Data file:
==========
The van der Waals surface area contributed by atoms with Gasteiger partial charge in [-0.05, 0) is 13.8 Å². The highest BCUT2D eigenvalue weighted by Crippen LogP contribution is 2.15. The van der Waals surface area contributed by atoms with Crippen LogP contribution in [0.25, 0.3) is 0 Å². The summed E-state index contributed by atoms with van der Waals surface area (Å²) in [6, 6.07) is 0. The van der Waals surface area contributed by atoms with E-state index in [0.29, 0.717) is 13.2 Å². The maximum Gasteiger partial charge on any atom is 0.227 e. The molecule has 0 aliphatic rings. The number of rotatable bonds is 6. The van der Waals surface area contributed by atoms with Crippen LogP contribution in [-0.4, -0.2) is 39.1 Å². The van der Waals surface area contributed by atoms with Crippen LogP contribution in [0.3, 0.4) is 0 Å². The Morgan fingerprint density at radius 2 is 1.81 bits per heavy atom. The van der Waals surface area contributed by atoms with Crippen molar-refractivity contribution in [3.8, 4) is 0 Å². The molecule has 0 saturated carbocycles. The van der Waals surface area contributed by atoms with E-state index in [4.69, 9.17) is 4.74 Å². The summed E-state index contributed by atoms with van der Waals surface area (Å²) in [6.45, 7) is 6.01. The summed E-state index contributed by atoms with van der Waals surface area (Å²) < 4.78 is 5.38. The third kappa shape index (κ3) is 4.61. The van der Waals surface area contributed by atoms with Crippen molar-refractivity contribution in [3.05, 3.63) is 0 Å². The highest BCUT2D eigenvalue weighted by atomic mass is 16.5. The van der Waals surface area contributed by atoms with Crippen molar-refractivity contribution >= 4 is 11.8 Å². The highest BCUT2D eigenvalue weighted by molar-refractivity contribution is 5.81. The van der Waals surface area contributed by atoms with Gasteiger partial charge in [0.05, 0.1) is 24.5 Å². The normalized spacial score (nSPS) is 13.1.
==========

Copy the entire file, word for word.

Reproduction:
The van der Waals surface area contributed by atoms with Gasteiger partial charge in [-0.05, 0) is 13.8 Å². The highest BCUT2D eigenvalue weighted by Crippen LogP contribution is 2.15. The van der Waals surface area contributed by atoms with Crippen LogP contribution in [0.25, 0.3) is 0 Å². The summed E-state index contributed by atoms with van der Waals surface area (Å²) in [6, 6.07) is 0. The van der Waals surface area contributed by atoms with E-state index in [0.29, 0.717) is 13.2 Å². The maximum Gasteiger partial charge on any atom is 0.227 e. The molecule has 0 aliphatic rings. The number of rotatable bonds is 6. The van der Waals surface area contributed by atoms with Crippen LogP contribution in [-0.4, -0.2) is 39.1 Å². The van der Waals surface area contributed by atoms with Crippen LogP contribution in [0.3, 0.4) is 0 Å². The Morgan fingerprint density at radius 2 is 1.81 bits per heavy atom. The van der Waals surface area contributed by atoms with Crippen molar-refractivity contribution in [3.8, 4) is 0 Å². The molecule has 0 saturated carbocycles. The van der Waals surface area contributed by atoms with E-state index in [4.69, 9.17) is 4.74 Å². The summed E-state index contributed by atoms with van der Waals surface area (Å²) in [6.45, 7) is 6.01. The summed E-state index contributed by atoms with van der Waals surface area (Å²) < 4.78 is 5.38. The third kappa shape index (κ3) is 4.61. The van der Waals surface area contributed by atoms with Crippen molar-refractivity contribution in [3.05, 3.63) is 0 Å². The highest BCUT2D eigenvalue weighted by atomic mass is 16.5. The van der Waals surface area contributed by atoms with Crippen molar-refractivity contribution >= 4 is 11.8 Å². The highest BCUT2D eigenvalue weighted by molar-refractivity contribution is 5.81. The van der Waals surface area contributed by atoms with Gasteiger partial charge in [0.05, 0.1) is 24.5 Å². The normalized spacial score (nSPS) is 13.1.